A bitterly divided Congress managed to keep the federal government running for several more weeks, while House Republicans struggle — again — to choose a leader. Meanwhile, many people removed from state Medicaid rolls are not finding their way to Affordable Care Act insurance, and a major investigation by The Washington Post attributes the decline in U.S. life expectancy to more than covid-19 and opioids. Lauren Weber of The Washington Post, Victoria Knight of Axios, and Sarah Karlin-Smith of the Pink Sheet join KFF sunwin News chief Washington correspondent Julie Rovner to discuss these issues and more. Also this week, Rovner interviews physician-author-playwright Samuel Shem about “Our Hospital,” his new novel about the health workforce in the age of covid.
Pharmaceutical patents can drive up the costs of lifesaving medications. Hear what author and YouTube star John Green is doing to make tuberculosis drugs more accessible to the people who need them most.
Trust is hard to build and easy to break. In Episode 6 of the “Eradicating Smallpox” podcast, meet Chandrakant Pandav, a health worker who used laughter and song to try to rebuild trust with communities harmed by India’s sometimes violent and coercive family planning campaign.
In this special encore episode, KFF sunwin News’ “What the sunwin?” asks three people who have served as the nation’s top health official: What does a day in the life of the U.S. secretary of sunwin and Human Services look like? And how much of their agenda is set by the White House? Taped in June before a live audience at Aspen Ideas: sunwin, part of the Aspen Ideas Festival, in Aspen, Colorado, host and chief Washington correspondent Julie Rovner leads a rare conversation with the current and two former HHS secretaries. Secretary Xavier Becerra and former secretaries Kathleen Sebelius and Alex Azar talk candidly about what it takes to run a department with more than 80,000 employees and a budget larger than those of many countries.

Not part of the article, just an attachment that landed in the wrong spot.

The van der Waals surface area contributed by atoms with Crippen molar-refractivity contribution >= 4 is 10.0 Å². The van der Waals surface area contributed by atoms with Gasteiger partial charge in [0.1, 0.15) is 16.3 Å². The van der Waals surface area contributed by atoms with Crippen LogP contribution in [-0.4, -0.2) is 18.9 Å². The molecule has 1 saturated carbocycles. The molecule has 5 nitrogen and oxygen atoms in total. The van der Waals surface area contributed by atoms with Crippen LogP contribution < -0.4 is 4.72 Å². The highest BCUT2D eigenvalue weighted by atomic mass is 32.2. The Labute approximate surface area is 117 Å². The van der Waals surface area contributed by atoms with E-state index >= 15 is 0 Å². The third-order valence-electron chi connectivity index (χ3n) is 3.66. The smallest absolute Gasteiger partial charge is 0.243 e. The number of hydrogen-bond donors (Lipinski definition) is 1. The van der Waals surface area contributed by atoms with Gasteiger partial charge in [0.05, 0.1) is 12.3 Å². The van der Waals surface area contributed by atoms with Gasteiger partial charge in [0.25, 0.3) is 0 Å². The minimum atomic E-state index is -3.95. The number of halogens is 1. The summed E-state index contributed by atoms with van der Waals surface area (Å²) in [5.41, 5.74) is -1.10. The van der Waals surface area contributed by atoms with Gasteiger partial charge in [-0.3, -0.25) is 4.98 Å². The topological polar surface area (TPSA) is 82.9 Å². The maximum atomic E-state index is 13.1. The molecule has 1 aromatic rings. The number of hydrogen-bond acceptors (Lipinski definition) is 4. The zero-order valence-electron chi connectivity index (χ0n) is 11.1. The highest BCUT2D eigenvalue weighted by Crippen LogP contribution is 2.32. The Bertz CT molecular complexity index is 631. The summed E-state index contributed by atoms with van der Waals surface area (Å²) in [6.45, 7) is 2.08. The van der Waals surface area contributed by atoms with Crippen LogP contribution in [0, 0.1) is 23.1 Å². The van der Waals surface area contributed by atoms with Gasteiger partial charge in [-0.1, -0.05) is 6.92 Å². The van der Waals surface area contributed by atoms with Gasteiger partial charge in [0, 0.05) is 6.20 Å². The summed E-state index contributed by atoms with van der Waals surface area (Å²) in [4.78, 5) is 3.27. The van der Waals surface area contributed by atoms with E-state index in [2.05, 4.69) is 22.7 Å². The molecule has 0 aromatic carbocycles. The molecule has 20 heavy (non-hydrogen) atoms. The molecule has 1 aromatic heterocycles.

At least 30 states are reinstating coverage for children wrongly removed from the rolls under Medicaid redetermination, the federal government reported. It’s just the latest hiccup in the massive effort to review the eligibility of Medicaid beneficiaries now that the program’s pandemic-era expansion has expired. And federal oversight of the so-called unwinding would be further complicated by an impending government shutdown. Rachel Roubein of The Washington Post, Sandhya Raman of CQ Roll Call, and Sarah Karlin-Smith of Pink Sheet join KFF sunwin News chief Washington correspondent Julie Rovner to discuss these issues and more. Also this week, Rovner interviews KFF sunwin News’ Samantha Liss, who reported and wrote the latest KFF sunwin News-NPR “Bill of the Month” feature, about a hospital bill that followed a deceased patient’s family for more than a year.
Episode 5 of the “Eradicating Smallpox” podcast explores how a partnership between public health institutions and a huge, influential private company was key in the campaign to eliminate smallpox.
Congress appears to be careening toward a government shutdown, as a small band of House conservatives vow to block any funding for the fiscal year that begins Oct. 1 unless they win deeper cuts to health and other domestic programs. Meanwhile, former President Donald Trump continues to roil the GOP presidential primary field, this time with comments about abortion. Alice Miranda Ollstein of Politico, Rachel Cohrs of Stat, and Tami Luhby of CNN join KFF sunwin News chief Washington correspondent Julie Rovner to discuss these issues and more. Also, for “extra credit,” the panelists suggest health policy stories they read this week they think you should read, too.
The percentage of working-age adults with health insurance went up and the uninsured rate dropped last year, the U.S. Census Bureau reported this week. There isn’t much suspense about which way the uninsured rate is now trending, as states continue efforts to strip ineligible beneficiaries from their Medicaid rolls. But is the focus on the uninsured obscuring the struggles of the underinsured? Margot Sanger-Katz of The New York Times, Sarah Karlin-Smith of the Pink Sheet, and Joanne Kenen of the Johns Hopkins Bloomberg School of Public sunwin and Politico join KFF sunwin News’ Emmarie Huetteman to discuss these issues and more.
Congress returns from its summer recess with a long list of tasks and only a few work days to get them done. On top of the annual spending bills needed to keep the government operating, on the list are bills to renew the global HIV/AIDS program, PEPFAR, and the community health centers program. Meanwhile, over the recess, the Biden administration released the names of the first 10 drugs selected for the Medicare price negotiation program.
In this special episode of KFF sunwin News’ “What the sunwin?” host Julie Rovner interviews three health policy experts.